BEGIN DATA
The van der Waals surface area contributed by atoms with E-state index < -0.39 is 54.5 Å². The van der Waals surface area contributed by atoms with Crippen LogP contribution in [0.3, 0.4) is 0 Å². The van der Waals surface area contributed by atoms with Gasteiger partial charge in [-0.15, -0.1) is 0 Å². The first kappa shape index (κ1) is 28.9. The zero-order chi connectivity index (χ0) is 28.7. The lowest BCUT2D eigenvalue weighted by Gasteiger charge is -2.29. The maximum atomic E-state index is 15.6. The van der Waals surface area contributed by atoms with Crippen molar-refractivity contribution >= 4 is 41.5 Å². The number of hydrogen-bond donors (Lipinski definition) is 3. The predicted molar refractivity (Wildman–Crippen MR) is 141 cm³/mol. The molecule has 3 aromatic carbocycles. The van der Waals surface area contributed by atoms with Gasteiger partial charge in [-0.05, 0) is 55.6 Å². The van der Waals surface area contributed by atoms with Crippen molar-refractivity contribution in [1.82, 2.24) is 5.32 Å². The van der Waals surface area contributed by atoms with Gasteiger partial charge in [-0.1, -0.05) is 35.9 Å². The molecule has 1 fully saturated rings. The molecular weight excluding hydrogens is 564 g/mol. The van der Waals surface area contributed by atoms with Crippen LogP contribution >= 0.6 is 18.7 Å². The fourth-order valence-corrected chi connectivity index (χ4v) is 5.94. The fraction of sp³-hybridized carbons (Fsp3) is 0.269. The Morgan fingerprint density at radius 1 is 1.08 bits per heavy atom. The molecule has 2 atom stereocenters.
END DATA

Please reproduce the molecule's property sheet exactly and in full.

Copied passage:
The van der Waals surface area contributed by atoms with E-state index < -0.39 is 54.5 Å². The van der Waals surface area contributed by atoms with Crippen LogP contribution in [0.3, 0.4) is 0 Å². The van der Waals surface area contributed by atoms with Gasteiger partial charge in [-0.15, -0.1) is 0 Å². The first kappa shape index (κ1) is 28.9. The zero-order chi connectivity index (χ0) is 28.7. The lowest BCUT2D eigenvalue weighted by Gasteiger charge is -2.29. The maximum atomic E-state index is 15.6. The van der Waals surface area contributed by atoms with Crippen molar-refractivity contribution >= 4 is 41.5 Å². The number of hydrogen-bond donors (Lipinski definition) is 3. The predicted molar refractivity (Wildman–Crippen MR) is 141 cm³/mol. The molecule has 3 aromatic carbocycles. The van der Waals surface area contributed by atoms with Gasteiger partial charge in [-0.05, 0) is 55.6 Å². The van der Waals surface area contributed by atoms with Crippen molar-refractivity contribution in [1.82, 2.24) is 5.32 Å². The van der Waals surface area contributed by atoms with Gasteiger partial charge in [-0.1, -0.05) is 35.9 Å². The molecule has 1 fully saturated rings. The molecular weight excluding hydrogens is 564 g/mol. The van der Waals surface area contributed by atoms with Crippen LogP contribution >= 0.6 is 18.7 Å². The fourth-order valence-corrected chi connectivity index (χ4v) is 5.94. The fraction of sp³-hybridized carbons (Fsp3) is 0.269. The Morgan fingerprint density at radius 1 is 1.08 bits per heavy atom. The molecule has 2 atom stereocenters.